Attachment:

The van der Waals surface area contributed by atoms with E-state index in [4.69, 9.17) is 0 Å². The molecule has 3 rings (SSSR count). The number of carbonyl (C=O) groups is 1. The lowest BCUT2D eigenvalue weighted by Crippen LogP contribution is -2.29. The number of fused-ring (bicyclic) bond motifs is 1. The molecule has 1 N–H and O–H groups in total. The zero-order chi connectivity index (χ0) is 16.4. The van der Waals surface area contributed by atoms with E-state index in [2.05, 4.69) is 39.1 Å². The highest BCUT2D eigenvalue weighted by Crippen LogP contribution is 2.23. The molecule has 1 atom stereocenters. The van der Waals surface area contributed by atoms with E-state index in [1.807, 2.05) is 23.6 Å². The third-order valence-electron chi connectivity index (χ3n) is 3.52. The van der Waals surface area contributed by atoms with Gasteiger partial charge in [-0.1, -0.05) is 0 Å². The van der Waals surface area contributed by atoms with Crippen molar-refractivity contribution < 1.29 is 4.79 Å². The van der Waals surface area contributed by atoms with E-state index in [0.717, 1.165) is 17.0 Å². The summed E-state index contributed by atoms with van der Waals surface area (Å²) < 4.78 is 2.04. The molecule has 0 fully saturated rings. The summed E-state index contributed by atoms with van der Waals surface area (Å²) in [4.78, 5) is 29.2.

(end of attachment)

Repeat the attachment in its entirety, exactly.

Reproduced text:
The van der Waals surface area contributed by atoms with E-state index in [4.69, 9.17) is 0 Å². The molecule has 3 rings (SSSR count). The number of carbonyl (C=O) groups is 1. The lowest BCUT2D eigenvalue weighted by Crippen LogP contribution is -2.29. The number of fused-ring (bicyclic) bond motifs is 1. The molecule has 1 N–H and O–H groups in total. The zero-order chi connectivity index (χ0) is 16.4. The van der Waals surface area contributed by atoms with E-state index in [2.05, 4.69) is 39.1 Å². The highest BCUT2D eigenvalue weighted by Crippen LogP contribution is 2.23. The molecule has 1 atom stereocenters. The van der Waals surface area contributed by atoms with E-state index in [1.807, 2.05) is 23.6 Å². The third-order valence-electron chi connectivity index (χ3n) is 3.52. The van der Waals surface area contributed by atoms with Gasteiger partial charge in [-0.1, -0.05) is 0 Å². The van der Waals surface area contributed by atoms with Crippen molar-refractivity contribution < 1.29 is 4.79 Å². The van der Waals surface area contributed by atoms with E-state index in [0.717, 1.165) is 17.0 Å². The summed E-state index contributed by atoms with van der Waals surface area (Å²) < 4.78 is 2.04. The molecule has 0 fully saturated rings. The summed E-state index contributed by atoms with van der Waals surface area (Å²) in [4.78, 5) is 29.2.